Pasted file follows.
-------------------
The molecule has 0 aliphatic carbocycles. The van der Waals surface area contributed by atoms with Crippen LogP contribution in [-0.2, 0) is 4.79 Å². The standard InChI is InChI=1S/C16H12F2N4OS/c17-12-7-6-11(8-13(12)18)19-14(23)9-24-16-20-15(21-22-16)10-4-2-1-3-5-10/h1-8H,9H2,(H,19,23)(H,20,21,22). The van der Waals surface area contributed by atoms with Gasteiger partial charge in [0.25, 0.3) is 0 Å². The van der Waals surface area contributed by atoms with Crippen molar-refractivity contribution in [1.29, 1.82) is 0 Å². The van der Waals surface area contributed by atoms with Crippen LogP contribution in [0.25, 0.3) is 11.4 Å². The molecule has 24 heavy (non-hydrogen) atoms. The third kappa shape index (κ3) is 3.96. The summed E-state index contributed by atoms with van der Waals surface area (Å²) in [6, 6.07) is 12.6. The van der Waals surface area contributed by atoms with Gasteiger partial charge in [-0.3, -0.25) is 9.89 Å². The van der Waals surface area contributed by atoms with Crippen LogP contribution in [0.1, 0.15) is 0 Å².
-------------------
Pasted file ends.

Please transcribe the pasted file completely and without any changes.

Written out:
The molecule has 0 aliphatic carbocycles. The van der Waals surface area contributed by atoms with Crippen LogP contribution in [-0.2, 0) is 4.79 Å². The standard InChI is InChI=1S/C16H12F2N4OS/c17-12-7-6-11(8-13(12)18)19-14(23)9-24-16-20-15(21-22-16)10-4-2-1-3-5-10/h1-8H,9H2,(H,19,23)(H,20,21,22). The van der Waals surface area contributed by atoms with Gasteiger partial charge in [0.25, 0.3) is 0 Å². The van der Waals surface area contributed by atoms with Crippen molar-refractivity contribution in [1.29, 1.82) is 0 Å². The van der Waals surface area contributed by atoms with Crippen LogP contribution in [0.25, 0.3) is 11.4 Å². The molecule has 24 heavy (non-hydrogen) atoms. The third kappa shape index (κ3) is 3.96. The summed E-state index contributed by atoms with van der Waals surface area (Å²) in [6, 6.07) is 12.6. The van der Waals surface area contributed by atoms with Gasteiger partial charge in [-0.3, -0.25) is 9.89 Å². The van der Waals surface area contributed by atoms with Crippen LogP contribution in [0.1, 0.15) is 0 Å².